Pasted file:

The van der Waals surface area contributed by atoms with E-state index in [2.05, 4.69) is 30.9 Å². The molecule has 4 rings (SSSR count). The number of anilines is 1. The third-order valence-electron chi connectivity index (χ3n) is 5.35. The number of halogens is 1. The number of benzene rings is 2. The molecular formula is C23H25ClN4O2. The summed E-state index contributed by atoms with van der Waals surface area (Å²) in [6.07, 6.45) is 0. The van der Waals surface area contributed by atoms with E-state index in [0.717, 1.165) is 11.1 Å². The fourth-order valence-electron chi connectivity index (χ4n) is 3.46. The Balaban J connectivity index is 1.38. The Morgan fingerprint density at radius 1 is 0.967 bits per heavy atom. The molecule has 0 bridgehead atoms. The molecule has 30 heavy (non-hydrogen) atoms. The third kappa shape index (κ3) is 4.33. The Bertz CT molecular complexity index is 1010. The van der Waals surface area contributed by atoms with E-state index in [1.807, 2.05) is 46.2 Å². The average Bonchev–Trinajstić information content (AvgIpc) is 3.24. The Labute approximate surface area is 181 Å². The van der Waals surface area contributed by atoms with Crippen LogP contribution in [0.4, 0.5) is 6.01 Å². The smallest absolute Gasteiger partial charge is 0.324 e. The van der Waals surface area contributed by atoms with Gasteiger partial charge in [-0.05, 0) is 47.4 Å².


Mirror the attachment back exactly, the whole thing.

The van der Waals surface area contributed by atoms with E-state index in [2.05, 4.69) is 30.9 Å². The molecule has 4 rings (SSSR count). The number of anilines is 1. The third-order valence-electron chi connectivity index (χ3n) is 5.35. The number of halogens is 1. The number of benzene rings is 2. The molecular formula is C23H25ClN4O2. The summed E-state index contributed by atoms with van der Waals surface area (Å²) in [6.07, 6.45) is 0. The van der Waals surface area contributed by atoms with E-state index in [0.717, 1.165) is 11.1 Å². The fourth-order valence-electron chi connectivity index (χ4n) is 3.46. The Balaban J connectivity index is 1.38. The Morgan fingerprint density at radius 1 is 0.967 bits per heavy atom. The molecule has 0 bridgehead atoms. The molecule has 30 heavy (non-hydrogen) atoms. The third kappa shape index (κ3) is 4.33. The Bertz CT molecular complexity index is 1010. The van der Waals surface area contributed by atoms with E-state index in [1.807, 2.05) is 46.2 Å². The average Bonchev–Trinajstić information content (AvgIpc) is 3.24. The Labute approximate surface area is 181 Å². The van der Waals surface area contributed by atoms with Crippen LogP contribution in [0.4, 0.5) is 6.01 Å². The smallest absolute Gasteiger partial charge is 0.324 e. The van der Waals surface area contributed by atoms with Gasteiger partial charge in [-0.05, 0) is 47.4 Å².